Artificial intelligence: 3 ways to prioritize responsible practices

The question of how to use artificial intelligence (AI) tools responsibly and without bias remains largely unanswered. As you develop your AI strategy, consider these ethical best practices
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The question of how to use AI responsibly has been a hot topic for some time, yet little has been done to implement regulations or ethical standards. To start seeing real industry change, we need to shift from simply discussing the risks of unbridled AI to implementing concrete practices and tools.

Here are three steps practitioners can take to make responsible AI a priority today.

1. Check for model robustness

AI models can be sensitive. Something as minor as capitalization can affect a model’s ability to process data accurately. Accurate results are foundational to responsible AI, especially in industries like healthcare. For example, a model should understand that reducing the dose of a medication is a positive change, regardless of the other content presented.

Tools like CheckList, an open source resource, look at failure rates for natural language processing (NLP) models that aren’t typically considered. By generating a variety of tests, CheckList can generate model robustness and fix errors automatically. Sometimes it’s as easy as introducing a more pronounced sentiment to training data – “I like ice cream VERY much” instead of “I like ice cream” – to train the models. While different statements, the model can be trained that both are positive.

[ Also read AI ethics: 4 things CIOs need to know. ]

2. Identify label errors automatically

Most widely used datasets make some serious mistakes in labeling. Training datasets usually include noise and errors. For example, computer vision could identify a lobster as a crab. Cleanlab, another open source tool, automatically finds errors in any machine learning dataset. It uses Confident Learning, leveraging all the useful information to find noise in the dataset and improve the error rate.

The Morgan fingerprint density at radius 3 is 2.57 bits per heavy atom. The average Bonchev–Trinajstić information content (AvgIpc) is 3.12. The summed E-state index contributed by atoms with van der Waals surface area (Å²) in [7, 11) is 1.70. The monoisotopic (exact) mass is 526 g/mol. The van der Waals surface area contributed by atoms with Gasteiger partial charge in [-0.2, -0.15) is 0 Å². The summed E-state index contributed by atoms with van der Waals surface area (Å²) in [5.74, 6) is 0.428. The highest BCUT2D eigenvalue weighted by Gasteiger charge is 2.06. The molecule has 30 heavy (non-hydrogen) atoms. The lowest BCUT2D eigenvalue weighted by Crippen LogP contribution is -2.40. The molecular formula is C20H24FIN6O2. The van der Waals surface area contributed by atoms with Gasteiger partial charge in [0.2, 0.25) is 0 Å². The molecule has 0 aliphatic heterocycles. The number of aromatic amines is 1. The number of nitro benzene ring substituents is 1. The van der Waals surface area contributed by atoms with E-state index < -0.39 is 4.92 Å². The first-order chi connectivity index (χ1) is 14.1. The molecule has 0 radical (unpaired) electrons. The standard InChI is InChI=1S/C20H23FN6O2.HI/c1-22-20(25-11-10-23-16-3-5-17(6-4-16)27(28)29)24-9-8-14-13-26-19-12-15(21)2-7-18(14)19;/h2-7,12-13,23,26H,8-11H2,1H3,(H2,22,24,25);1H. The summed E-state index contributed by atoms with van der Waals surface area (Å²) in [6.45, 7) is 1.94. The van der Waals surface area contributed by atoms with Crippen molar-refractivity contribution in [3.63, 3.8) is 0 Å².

Identifying labeling errors is a big deal that can compromise the quality of the datasets. Cleanlab can automatically identify cases with wrong labels and propose a correction. By evaluating the labels that seem to conflict with the rest of a data set, Cleanlab can predict which labels are most likely to be wrong, making it easier for people to find and fix errors.

3. Detect and mitigate bias

Combating bias is one of the trickier aspects of delivering responsible AI solutions, as humans and systems are inherently biased. For example, you can learn the gender of a patient easily from their medical record, even if it doesn’t explicitly state male or female, from the “she” or “he” pronouns it uses. Age is also straightforward. Factors like race, ethnicity, and social or environmental factors that can affect health, however, are also vitally important but not as easily discernible.

The problem is that data reflects real-world patterns of health inequality and discrimination. Lack of representation affects training data and thus results in biased AI design and deployment practices.

While systemic problems are at the root of this, NLP can help. In healthcare, for example, it can help practitioners make sense of structured and unstructured data and create a more complete and accurate picture of each patient. This model will also learn and improve over time. Fortunately, there are many open source tools available on the market: Here are 12 options to explore.

There’s still much work to be done to ensure that AI is used responsibly. Until standardized industry requirements are in place, enterprises must take matters into their own hands. To bring responsible AI beyond slideware, it’s time to start implementing ethical practices today. Checking for model robustness, identifying labeling errors, and detecting and mitigating bias are good ways to start.

[ Want best practices for AI workloads? Get the eBook: Top considerations for building a production-ready AI/ML environment. ]

David Talby, PhD, MBA, is the CTO of John Snow Labs. He has spent his career making AI, big data, and Data Science solve real-world problems in healthcare, life science, and related fields.